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A proud history of engineering innovation
From the design and manufacture of single components, to the assembly of a complete product, engineers touch everything that exists in the world. Their innovations filter into unlimited avenues and influence everything we see, hear and touch. That is why Matchtech is proud to support such an influential industry.
As part of our partnership with The Engineer, which turns 160 this year, we have looked back at some of the key achievements that have been made within the profession over that time.
Today, people, particularly in the developed Western world, think nothing of hopping in the car to get to work or jetting off on a plane for a long weekend abroad; but this is only possible as a result of the innovations and developments engineers have made over the past 100 years. American Henry Ford is credited as the man who brought cars to the masses in the 1920s. Whilst previous motor car models had been created before this time, Ford’s mass production techniques made cars more affordable as he was able to increase productivity, make more cars and sell them for less money. In 1913 there were 606,124 motor vehicles in the world. Now, it is estimated that there are 1.2 billion and this figure could more than double to 2.5 billion by 2050.
Since then, engineers have developed the safety, fuel efficiency, power and technological capabilities of cars. The creation of headlights, seatbelts, wing mirrors and air bags amongst many other features have contributed to significantly improved levels of safety whilst clean diesel and direct injection methods have increased the power and fuel-efficiency of cars. Today, the automotive industry is focusing on the concept of the connected car and the development of autonomous vehicles which can effectively drive themselves. As for the future, BMW anticipates that “the next 10 years are probably going to involve more change and more dynamics than we have seen in the last 100.”
Air travel takes off
In the aerospace industry, the past 160 years has seen people successfully travel into space to conduct scientific research, the launch of satellites to aid navigation and the take-off of the jumbo jet which continues to dominate the airline world. Today, the global demand for new aircraft is at record levels with 27,000 passenger aircraft and 40,000 commercial helicopters predicted to be needed by 2032. On top of this, existing aircraft are being re-engineered and upgraded to be faster, quieter and more fuel-efficient in response to a more environmentally-aware world. Airbus foretells that the industry will be disrupted by more technological advancements, which could see concepts of “using body heat for power, luggage floating on a bed of air and aircraft running on methane gas” become a reality.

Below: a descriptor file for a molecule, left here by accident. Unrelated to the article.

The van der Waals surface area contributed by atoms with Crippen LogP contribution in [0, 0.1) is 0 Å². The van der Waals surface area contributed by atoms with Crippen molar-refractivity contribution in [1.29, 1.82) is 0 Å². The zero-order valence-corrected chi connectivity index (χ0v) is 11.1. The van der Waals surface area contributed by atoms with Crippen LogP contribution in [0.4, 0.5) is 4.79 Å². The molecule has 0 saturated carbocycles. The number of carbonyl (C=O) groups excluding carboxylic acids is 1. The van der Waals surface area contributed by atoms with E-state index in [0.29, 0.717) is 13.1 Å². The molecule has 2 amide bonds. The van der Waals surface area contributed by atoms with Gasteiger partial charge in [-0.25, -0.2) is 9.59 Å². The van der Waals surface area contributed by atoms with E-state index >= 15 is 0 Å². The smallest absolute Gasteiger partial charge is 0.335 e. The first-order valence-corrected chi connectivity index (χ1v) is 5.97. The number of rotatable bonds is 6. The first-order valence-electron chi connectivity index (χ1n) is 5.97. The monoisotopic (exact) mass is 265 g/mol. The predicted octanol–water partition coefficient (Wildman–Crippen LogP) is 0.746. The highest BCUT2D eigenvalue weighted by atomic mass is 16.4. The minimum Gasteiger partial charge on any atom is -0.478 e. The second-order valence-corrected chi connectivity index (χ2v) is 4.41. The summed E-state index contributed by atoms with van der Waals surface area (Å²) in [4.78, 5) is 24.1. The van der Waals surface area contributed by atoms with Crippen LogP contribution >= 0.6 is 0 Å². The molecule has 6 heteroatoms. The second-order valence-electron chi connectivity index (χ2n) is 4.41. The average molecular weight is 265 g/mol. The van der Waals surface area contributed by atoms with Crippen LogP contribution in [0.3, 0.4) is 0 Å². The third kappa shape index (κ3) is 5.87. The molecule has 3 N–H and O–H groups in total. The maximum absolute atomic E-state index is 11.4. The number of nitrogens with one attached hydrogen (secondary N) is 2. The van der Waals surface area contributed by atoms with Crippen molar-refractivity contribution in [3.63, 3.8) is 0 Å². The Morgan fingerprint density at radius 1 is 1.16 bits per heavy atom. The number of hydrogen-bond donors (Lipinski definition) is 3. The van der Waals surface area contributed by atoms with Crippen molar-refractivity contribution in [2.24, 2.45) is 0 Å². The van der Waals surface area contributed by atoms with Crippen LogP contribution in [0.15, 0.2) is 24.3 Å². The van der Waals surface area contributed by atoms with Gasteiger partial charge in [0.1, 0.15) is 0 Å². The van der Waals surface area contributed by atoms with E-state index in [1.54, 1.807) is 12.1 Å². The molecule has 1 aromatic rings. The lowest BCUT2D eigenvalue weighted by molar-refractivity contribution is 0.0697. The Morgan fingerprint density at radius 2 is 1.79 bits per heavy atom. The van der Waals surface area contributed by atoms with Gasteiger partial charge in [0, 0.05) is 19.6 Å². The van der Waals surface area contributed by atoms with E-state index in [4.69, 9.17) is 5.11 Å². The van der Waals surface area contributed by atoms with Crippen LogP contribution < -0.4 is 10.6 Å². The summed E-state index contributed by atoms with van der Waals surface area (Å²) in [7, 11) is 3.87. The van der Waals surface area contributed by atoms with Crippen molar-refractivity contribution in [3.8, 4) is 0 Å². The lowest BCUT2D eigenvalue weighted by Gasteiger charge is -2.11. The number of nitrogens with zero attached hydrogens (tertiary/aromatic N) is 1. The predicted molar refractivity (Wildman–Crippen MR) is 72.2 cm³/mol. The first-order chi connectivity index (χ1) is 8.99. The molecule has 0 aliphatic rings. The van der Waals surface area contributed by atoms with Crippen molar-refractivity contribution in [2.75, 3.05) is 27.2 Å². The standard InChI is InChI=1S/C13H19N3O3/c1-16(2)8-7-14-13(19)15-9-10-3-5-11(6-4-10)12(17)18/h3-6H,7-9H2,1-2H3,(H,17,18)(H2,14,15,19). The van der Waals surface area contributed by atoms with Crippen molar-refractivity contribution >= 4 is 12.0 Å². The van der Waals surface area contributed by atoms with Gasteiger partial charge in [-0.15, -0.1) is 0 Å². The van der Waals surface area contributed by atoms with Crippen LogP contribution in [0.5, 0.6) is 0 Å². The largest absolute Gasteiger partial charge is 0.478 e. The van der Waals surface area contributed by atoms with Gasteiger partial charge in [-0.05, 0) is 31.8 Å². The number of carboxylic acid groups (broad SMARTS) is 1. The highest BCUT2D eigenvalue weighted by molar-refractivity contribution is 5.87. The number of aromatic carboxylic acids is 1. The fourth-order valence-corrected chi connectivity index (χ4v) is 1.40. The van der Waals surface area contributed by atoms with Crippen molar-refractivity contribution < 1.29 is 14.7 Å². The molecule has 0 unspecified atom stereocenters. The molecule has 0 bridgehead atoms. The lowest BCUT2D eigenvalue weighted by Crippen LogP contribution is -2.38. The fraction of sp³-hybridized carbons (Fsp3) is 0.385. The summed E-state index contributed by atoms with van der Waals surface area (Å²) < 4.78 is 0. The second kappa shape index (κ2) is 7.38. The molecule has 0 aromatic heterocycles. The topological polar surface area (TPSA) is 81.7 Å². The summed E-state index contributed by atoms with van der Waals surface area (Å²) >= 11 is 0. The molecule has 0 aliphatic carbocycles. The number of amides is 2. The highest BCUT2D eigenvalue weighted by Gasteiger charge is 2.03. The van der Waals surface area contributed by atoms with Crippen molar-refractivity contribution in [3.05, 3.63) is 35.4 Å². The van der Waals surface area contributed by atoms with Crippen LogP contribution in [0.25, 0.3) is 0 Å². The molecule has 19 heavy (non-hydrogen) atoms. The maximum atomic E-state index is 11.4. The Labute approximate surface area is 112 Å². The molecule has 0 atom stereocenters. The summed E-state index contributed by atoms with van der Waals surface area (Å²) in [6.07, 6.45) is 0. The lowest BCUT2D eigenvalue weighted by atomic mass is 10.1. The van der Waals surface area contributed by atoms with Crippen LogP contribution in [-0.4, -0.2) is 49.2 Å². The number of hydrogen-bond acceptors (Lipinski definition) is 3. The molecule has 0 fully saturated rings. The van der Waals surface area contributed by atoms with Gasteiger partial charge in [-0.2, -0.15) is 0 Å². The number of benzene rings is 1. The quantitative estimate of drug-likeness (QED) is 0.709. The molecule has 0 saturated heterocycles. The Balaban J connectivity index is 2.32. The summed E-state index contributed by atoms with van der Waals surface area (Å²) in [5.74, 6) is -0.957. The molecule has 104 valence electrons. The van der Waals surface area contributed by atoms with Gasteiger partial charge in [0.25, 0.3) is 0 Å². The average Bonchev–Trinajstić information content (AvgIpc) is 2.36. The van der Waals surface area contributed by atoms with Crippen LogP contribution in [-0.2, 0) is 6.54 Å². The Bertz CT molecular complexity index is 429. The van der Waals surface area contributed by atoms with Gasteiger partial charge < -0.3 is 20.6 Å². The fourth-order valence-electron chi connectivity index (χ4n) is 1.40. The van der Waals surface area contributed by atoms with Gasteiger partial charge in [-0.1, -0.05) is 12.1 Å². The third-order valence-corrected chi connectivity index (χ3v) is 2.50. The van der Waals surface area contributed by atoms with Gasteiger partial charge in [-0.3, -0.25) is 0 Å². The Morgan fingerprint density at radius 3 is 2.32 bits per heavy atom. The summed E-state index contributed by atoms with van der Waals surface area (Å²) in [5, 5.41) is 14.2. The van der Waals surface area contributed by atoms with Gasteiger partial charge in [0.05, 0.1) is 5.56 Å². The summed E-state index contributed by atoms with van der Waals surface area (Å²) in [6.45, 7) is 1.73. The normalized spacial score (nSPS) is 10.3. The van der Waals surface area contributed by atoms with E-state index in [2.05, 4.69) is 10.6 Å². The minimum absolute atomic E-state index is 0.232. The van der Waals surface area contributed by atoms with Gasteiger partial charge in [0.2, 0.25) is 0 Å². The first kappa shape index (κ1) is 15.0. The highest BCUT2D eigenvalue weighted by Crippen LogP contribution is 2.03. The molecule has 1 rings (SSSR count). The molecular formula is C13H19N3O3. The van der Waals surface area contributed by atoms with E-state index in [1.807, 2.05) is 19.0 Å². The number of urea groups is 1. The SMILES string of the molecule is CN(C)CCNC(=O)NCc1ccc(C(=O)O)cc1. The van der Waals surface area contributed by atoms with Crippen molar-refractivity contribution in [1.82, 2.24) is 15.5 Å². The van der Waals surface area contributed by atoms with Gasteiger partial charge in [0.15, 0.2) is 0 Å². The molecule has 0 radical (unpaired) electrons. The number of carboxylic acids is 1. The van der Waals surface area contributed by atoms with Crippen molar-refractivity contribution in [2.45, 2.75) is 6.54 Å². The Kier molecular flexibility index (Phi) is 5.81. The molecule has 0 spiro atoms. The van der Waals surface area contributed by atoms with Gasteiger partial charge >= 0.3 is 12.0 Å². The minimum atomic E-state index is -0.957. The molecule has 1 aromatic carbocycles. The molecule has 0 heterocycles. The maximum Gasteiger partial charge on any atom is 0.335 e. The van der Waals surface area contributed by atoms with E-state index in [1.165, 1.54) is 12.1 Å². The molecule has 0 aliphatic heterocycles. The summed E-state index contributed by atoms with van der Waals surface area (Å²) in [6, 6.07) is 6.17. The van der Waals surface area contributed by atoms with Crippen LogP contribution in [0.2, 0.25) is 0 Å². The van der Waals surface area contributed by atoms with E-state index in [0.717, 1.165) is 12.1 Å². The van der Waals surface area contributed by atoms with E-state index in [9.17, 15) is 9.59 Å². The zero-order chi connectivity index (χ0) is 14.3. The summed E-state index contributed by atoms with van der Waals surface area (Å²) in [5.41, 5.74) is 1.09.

Powering the world
As the world has become more environmentally-aware, investment in renewable sources of energy has increased. As well as the huge infrastructure and power developments made during the Industrial Revolution, the era also brought with it the unwanted by-products of air and noise pollution. This new-found pollution combined with the realisation that our natural resources were depleting led to the birth of the renewable energy industry, which now supports more than 7.5 million jobs worldwide. With estimations that renewable energy sources will account for 26% of the world’s energy supply in 2020, the future of the renewables industry looks strong.
Defence materials and methods
Another exemplary industry which engineering has revolutionised is defence. In relation to naval defence, 160 years ago shipbuilders were beginning to experiment with iron and later steam, and captains relied on charting and celestial navigation to find their way. Now, the Royal Navy is using unmanned boats which are fitted with a complex array of sensors, a navigation radar, 360 degree panoramic infrared camera and laser range finder to support missions with remote surveillance.
Many people have said we are now experiencing a fourth industrial revolution as developments in technologies fuse connections between the physical, digital and biological worlds. These technological advancements have caused the gap between traditional engineering skills and IT skills to decrease and within the industry, employers are increasingly seeking engineers with skill sets in technology to design, implement and manage application systems, amongst other tasks within the evolving telematics and connectivity space.
Whilst the last 160 years of engineering has been impressive to say the least, future years are likely to be just as significant, with the advent of driverless vehicles, further space discovery and tourism and possibly even the manufacture of 3-D printed houses, ready to buy ‘off-the-shelf’. If the industry continues to dream big and invest in innovation, there is no limit to what engineering can achieve in the future.
If you believe a particular innovation or engineer stands out from the past 160 years, please let us know by completing our short commemorative survey, which is running throughout September.
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